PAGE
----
Background Checks and the Fair Credit Reporting Act

by Michael Haberman on May 18, 2011 · 3 comments


A few weeks ago on HR Observations I wrote a post called Background Checks: Why the FCRA Basics Are Important in which I wrote about a company that was fined $2.6 million due to the improper use of background checks. In that post I published the following:

  • You must have the applicants permission and signature authorizing the background check.
  • The authorization that is signed must clearly spell out what the nature of the check may be
  • If you find out something that makes you decide to not hire the individual that is called an adverse action and you must inform the person of the adverse action by letter, supply them with a copy of the report and allow them to respond to the report.

All of these things are necessary, however, as I have discovered these steps are incomplete. There is one more notice that is required. It is called a pre-adverse action letter. According to the Federal Trade Commission:

Before you take the adverse action, you must give the individual a pre-adverse action disclosure that includes a copy of the individual’s consumer report and a copy of “A Summary of Your Rights Under the Fair Credit Reporting Act” — a document prescribed by the Federal Trade Commission. The CRA that furnishes the individual’s report will give you the summary of consumer rights. (Note: CRA stands for credit reporting agency.)

After you’ve taken an adverse action, you must give the individual notice — orally, in writing, or electronically — that the action has been taken in an adverse action notice. It must include:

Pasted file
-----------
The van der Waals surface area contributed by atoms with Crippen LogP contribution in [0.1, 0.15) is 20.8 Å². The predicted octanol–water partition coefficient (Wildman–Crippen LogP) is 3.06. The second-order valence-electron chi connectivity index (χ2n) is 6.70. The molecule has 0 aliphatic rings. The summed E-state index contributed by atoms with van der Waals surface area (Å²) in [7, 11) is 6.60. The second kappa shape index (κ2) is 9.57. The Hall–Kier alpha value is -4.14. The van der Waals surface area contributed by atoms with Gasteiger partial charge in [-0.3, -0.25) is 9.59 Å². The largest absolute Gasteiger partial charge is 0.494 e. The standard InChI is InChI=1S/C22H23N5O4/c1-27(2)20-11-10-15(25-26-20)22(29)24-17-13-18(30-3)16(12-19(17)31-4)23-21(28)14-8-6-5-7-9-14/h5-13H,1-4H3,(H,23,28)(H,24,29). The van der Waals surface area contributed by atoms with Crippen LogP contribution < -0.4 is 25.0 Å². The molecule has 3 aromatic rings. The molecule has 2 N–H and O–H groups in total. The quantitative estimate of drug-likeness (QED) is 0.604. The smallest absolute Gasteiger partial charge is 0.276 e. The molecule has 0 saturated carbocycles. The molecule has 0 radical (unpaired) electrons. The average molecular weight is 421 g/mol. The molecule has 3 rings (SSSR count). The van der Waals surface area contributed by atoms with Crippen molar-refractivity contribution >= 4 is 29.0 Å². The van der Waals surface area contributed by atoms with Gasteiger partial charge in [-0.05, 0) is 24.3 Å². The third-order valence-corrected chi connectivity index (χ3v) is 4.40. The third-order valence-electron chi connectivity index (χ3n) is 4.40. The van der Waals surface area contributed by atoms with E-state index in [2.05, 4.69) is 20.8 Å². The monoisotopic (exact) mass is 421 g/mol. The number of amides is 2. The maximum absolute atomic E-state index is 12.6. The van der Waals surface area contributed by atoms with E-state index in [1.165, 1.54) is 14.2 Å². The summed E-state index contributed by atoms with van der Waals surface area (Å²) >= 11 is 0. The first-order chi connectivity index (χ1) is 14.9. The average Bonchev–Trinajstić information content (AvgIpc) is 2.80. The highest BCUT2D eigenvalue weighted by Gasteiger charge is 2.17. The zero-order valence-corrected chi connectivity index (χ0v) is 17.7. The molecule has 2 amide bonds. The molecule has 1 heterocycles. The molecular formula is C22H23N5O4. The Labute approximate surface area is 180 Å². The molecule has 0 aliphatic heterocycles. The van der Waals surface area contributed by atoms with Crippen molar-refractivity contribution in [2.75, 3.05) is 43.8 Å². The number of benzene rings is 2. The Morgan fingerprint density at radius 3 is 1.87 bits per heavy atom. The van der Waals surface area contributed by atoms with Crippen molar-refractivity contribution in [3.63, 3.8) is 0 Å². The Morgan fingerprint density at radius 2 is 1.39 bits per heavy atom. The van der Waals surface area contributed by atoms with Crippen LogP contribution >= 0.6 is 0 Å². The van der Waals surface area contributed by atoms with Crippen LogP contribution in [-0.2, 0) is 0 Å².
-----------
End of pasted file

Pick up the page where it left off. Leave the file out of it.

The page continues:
• The name, address, and phone number of the CRA that supplied the report;
  • A statement that the CRA that supplied the report did not make the decision to take the adverse action and cannot give specific reasons for it; and
  • A notice of the individual’s right to dispute the accuracy or completeness of any information the agency furnished, and his or her right to an additional free consumer report from the agency upon request within 60 days.

Here is an example of how this works. You advertise vacancies for cashiers and receive 100 applications. You want just credit reports on each applicant because you plan to eliminate those with poor credit histories. What are your obligations? You can get credit reports — one type of consumer report — if you notify each applicant in writing that a credit report may be requested and if you receive the applicant’s written consent. Before you reject an applicant based on credit report information, you must make a pre-adverse action disclosure that includes a copy of the credit report and the summary of consumer rights under the FCRA. Once you’ve rejected an applicant, you must provide an adverse action notice if credit report information affected your decision.